In 1989, the world was introduced to a playful, adventurous, and brave mermaid named Ariel, and her colorful world of wonder under the sea. We watched as she followed her heart which led her on the path of being human and eventually marrying the handsome Prince Eric. While Disney brought worldwide fame to The Little Mermaid, they weren’t the original creators of the beloved character we all know and love. That honor belongs to Danish author Hans Christian Andersen.
Now, Disney hopes to reinvent their version of The Little Mermaid with a live-action film set to be released in movie theaters in May 2023. However, instead of maintaining the image of their original, red-haired, fair-skin 1989 mermaid, Disney has decided to bring diversity by casting the dark-skinned singer and actress Halle Bailey in the titular role. This decision has sparked a lot of controversy and heated conversations around the topic of whitewashing, or rather, “blackwashing” the character (a term explained and analyzed by the College of Wooster). In fact, the trailer on YouTube has received a groundbreaking number of dislikes, 1.5 million in just its first two days. What’s going on?
The Little Mermaid’s Origin Story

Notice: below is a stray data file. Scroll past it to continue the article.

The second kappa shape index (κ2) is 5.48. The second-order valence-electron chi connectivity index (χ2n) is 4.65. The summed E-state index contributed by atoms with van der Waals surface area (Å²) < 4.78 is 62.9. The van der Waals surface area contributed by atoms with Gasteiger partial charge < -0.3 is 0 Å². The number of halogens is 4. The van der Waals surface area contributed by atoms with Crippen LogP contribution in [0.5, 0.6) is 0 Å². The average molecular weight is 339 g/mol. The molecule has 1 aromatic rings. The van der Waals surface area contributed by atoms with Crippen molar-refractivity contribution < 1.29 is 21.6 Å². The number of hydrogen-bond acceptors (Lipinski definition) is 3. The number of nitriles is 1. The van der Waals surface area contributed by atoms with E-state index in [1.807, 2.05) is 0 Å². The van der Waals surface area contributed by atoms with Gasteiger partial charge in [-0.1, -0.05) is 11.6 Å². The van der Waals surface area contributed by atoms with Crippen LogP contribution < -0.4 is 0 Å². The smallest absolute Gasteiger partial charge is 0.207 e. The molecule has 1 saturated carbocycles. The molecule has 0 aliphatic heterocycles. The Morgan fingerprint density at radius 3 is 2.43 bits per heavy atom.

Before we take a deep dive to further explore this fish tale (pun intended), it’s important to first understand the original The Little Mermaid story by Hans Christian Andersen. A Dutch author in the 1800s, Andersen was known for many beloved children’s stories such as Thumbelina, The Princess and the Pea, The Emperor’s New Clothes, and The Ugly Duckling.
However, if people are complaining that the new casting of The Little Mermaid doesn’t reflect the original story, then they should re-read it again; the original is something very different, as is the case with most of Disney’s fairy tale stories. That’s because, in his fish tale, the little mermaid (and not Ariel, as Disney created that name) fails to win the prince’s love and dies as a result, turning into sea foam, and is then tasked with the job of serving humanity for 300 years before she will be able to enter the kingdom of heaven. Like many children’s stories of the time, it was an artful to way to warn kids of bad behavior, with the final line being, “But if we see a naughty, mischievous child we must shed tears of sorrow, and each tear adds a day to the time of our trial.”
Another important thing to note is the mermaid’s appearance. You can check out the illustration below to see Vilhelm Pedersen’s drawing of Andersen’s The Little Mermaid; his original 1849 illustrations were the very first images of the character: